Naval Diving Unit (Singapore)
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|Maritime Security Task Force|
|Naval Diving Unit|
|Naval Logistics Command|
|Maritime Training and Doctrine Command|
|List of ships of the Republic of Singapore Navy|
|Tuas Naval Base|
|Changi Naval Base|
|Former Brani Naval Base|
The Naval Diving Unit (NDU) began with the British government's directive to withdraw her forces east of the Suez in 1971. Prior to that, a unit called the Far East Fleet Clearance Diving Team was operating from the old Terror Camp premises where NDU now stands. This unit basically supported the strong British naval presence in Singapore.
When the Royal Navy left on 12 December 1971, the Far East Fleet Clearance Diving Team was replaced by the SAF Diving Center which comprised a small group of local divers tasked to look after the naval assets belonging to the then Maritime Command. In 1975, the SAF Diving Center became officially known as the Naval Diving Unit.
During the initial period, the main task of NDU was to carry out simple underwater tasks like hull checks for the Fleet. As the only public diving capability available in Singapore, divers were and still are called upon to conduct civilian diving recovery tasks.
The NDU of today has its origins in the mid 80's when it was realised that underwater explosive ordnance disposal (EOD) and keeping Singapore's waterways open were vital. The RSN Fleet had also grown significantly and more divers were now needed to support ships in harbour and on overseas deployments.
While the NDU of the 90's is almost totally unrecognisable from its humble beginnings, traces of the history of NDU can still be found, such as the British 10-man chamber now with the Naval Medical and Hyperbaric Center.
In NDU, NSFs and regulars are expected to undergo the same training before they are qualified to become frogmen. Recruitment begins with a vocational assessment, whereby NSFs are selected among the thousands that enlist each year. Prior to being even selected for the vocational assessment, physical fitness results and medical records are being evaluated and only the best are selected. Basic requirements are perfect eyesight, which explains the absence of people wearing spectacles in NDU, and tip top health condition, not suffering from any chronic illnesses that might jeopardise their training, such as asthma. From then on, the selected few will undergo a battery of tests in the camp, amongst them, water confidence as well as psychological evaluation. Those that meet all of these stringent requirements will then be selected to the NDU, which takes precedence over all other units and formations in Singapore.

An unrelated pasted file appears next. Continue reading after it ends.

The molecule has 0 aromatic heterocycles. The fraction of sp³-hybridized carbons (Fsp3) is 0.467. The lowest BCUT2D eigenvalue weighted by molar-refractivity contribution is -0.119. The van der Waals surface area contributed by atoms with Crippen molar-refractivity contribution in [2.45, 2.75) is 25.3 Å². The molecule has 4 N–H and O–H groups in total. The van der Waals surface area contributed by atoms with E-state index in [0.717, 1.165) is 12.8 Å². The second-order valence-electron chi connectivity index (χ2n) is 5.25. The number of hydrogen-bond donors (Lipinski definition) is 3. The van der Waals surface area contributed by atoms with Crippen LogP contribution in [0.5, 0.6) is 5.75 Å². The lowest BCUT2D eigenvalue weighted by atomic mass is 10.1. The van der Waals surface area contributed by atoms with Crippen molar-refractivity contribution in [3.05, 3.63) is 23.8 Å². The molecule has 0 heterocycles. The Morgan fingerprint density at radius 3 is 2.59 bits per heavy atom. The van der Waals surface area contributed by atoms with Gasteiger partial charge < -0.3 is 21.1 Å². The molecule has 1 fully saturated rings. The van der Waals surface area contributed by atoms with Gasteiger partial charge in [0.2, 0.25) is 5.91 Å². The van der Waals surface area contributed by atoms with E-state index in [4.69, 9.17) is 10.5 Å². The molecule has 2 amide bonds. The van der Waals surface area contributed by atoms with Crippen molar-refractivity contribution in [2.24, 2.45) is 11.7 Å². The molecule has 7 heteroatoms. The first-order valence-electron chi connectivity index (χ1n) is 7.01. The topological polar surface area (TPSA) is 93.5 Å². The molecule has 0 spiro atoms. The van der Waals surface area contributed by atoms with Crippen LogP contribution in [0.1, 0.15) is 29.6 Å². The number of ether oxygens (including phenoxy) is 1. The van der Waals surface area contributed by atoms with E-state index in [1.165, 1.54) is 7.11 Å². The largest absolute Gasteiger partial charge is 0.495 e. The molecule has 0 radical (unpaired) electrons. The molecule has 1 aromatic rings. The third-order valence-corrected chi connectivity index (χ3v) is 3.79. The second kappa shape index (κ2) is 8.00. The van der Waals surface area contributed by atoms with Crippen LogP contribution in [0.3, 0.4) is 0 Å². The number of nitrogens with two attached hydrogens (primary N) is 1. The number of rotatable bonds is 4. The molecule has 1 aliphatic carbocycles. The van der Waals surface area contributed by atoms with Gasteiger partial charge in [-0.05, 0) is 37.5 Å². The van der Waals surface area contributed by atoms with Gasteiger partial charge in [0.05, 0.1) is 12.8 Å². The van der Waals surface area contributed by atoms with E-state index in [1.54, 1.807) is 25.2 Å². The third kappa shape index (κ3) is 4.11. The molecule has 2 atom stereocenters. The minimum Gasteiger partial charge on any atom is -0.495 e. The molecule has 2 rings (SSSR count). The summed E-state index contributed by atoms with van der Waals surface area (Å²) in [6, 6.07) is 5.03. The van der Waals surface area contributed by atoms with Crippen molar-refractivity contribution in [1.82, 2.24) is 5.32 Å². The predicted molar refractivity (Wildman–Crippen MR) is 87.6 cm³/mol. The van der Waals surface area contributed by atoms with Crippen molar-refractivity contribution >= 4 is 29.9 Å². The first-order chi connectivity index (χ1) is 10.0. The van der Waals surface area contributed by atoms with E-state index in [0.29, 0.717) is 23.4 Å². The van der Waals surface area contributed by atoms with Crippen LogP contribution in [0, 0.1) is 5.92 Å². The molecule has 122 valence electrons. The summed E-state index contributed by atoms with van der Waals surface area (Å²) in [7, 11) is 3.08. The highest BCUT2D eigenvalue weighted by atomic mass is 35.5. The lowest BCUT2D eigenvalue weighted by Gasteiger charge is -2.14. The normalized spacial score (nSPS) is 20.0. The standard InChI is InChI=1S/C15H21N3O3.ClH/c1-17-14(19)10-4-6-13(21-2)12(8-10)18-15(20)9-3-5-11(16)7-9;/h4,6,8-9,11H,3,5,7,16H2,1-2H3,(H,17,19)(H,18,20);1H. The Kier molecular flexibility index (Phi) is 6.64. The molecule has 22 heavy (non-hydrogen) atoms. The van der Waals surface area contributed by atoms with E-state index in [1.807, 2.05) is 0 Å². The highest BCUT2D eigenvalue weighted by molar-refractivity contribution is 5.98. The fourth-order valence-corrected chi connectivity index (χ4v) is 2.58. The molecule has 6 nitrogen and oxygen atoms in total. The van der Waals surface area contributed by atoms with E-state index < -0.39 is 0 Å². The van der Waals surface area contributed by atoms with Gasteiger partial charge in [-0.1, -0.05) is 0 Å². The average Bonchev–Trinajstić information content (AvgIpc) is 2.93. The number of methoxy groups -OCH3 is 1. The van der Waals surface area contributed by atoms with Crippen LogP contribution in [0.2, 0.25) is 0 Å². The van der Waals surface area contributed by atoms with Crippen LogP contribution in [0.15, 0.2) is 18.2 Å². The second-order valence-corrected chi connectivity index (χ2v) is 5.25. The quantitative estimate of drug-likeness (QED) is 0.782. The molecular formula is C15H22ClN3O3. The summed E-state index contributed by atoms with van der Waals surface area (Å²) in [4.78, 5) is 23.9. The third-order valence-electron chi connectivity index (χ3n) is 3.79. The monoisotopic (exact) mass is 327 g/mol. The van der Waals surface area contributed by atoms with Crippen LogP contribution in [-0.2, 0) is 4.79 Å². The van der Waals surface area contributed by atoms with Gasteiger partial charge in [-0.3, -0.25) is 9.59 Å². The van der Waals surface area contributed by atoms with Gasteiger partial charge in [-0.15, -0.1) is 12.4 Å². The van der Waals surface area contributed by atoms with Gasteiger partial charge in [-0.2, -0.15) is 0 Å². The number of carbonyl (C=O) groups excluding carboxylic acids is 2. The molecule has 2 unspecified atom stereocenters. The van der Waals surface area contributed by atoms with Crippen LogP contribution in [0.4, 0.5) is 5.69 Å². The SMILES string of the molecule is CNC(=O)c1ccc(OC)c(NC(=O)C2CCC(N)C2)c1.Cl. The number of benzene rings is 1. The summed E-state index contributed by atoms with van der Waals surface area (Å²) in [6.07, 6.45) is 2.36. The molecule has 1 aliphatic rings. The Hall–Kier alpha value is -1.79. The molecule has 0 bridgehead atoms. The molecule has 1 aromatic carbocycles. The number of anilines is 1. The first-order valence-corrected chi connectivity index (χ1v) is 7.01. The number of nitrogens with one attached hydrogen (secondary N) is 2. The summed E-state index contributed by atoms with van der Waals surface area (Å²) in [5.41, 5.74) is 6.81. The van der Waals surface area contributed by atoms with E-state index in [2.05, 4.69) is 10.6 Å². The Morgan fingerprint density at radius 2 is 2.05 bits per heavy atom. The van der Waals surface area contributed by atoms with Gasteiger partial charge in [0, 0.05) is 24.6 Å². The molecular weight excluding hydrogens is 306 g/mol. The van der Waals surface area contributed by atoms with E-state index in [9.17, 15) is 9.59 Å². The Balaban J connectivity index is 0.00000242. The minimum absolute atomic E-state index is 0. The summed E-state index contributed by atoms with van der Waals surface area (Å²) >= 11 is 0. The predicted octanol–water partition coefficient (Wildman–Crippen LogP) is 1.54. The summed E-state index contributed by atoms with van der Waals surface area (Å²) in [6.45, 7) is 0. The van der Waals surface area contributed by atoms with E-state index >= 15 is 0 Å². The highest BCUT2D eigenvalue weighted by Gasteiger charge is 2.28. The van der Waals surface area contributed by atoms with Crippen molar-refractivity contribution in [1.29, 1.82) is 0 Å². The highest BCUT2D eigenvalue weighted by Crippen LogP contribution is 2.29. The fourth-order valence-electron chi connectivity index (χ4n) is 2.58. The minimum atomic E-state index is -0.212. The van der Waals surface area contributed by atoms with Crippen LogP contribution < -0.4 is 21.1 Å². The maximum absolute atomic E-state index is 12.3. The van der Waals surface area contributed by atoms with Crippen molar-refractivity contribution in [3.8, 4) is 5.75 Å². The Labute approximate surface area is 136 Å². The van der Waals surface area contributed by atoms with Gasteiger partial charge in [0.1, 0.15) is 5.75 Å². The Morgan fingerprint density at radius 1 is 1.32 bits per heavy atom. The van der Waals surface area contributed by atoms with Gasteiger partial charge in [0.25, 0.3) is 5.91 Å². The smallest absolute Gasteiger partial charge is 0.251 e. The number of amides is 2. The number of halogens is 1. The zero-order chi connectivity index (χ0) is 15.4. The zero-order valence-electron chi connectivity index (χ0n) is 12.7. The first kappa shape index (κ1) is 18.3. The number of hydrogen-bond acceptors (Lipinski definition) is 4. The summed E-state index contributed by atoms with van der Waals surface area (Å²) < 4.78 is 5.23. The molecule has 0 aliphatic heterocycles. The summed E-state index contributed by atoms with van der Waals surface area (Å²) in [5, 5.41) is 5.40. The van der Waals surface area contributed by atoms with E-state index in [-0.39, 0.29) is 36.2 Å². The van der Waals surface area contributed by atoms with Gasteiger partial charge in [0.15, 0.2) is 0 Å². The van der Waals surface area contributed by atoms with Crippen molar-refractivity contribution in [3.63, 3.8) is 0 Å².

Commander: Colonel Tan Hong Teck
Dive School This is the place where trainees undergo the specialised training required to be a frogman. Here, they will undergo 9 months of grueling training, including Basic Military Training (BMT), Land Combat Training (LCT), followed by Combat Diver Course (CDC). Advancing through the different stages, increasing amount of people drop out from the course as they are unable to keep up with the intense physical and mental demands required of them. Trainees are given lesser amount of sleep as the training goes on and numerous vetoes are set in place, which trainees are required to pass before they qualify to be a naval diver. Vetoes includes timed run, sea swim, IPPT, among others. All these training culminates to the final evolution, Team Building Week (TBW), more commonly known as Hell Week. TBW is an intensive 5-day exercise whereby sleep deprivation and non-stop physical and mental exertion are commonplace. This is to separate the man from the boys, the tough from the weak. Only the most motivated and dedicated trainee, which exhibits outstanding team work and spirit is allowed to pass this final test. By the end of the 9-month training, as many as 50% of the initial batch will not make it through as a naval diver. Following this, they are then sent to either the Underwater Demolition Group (UDG) or Clearance Diving Group (CDG).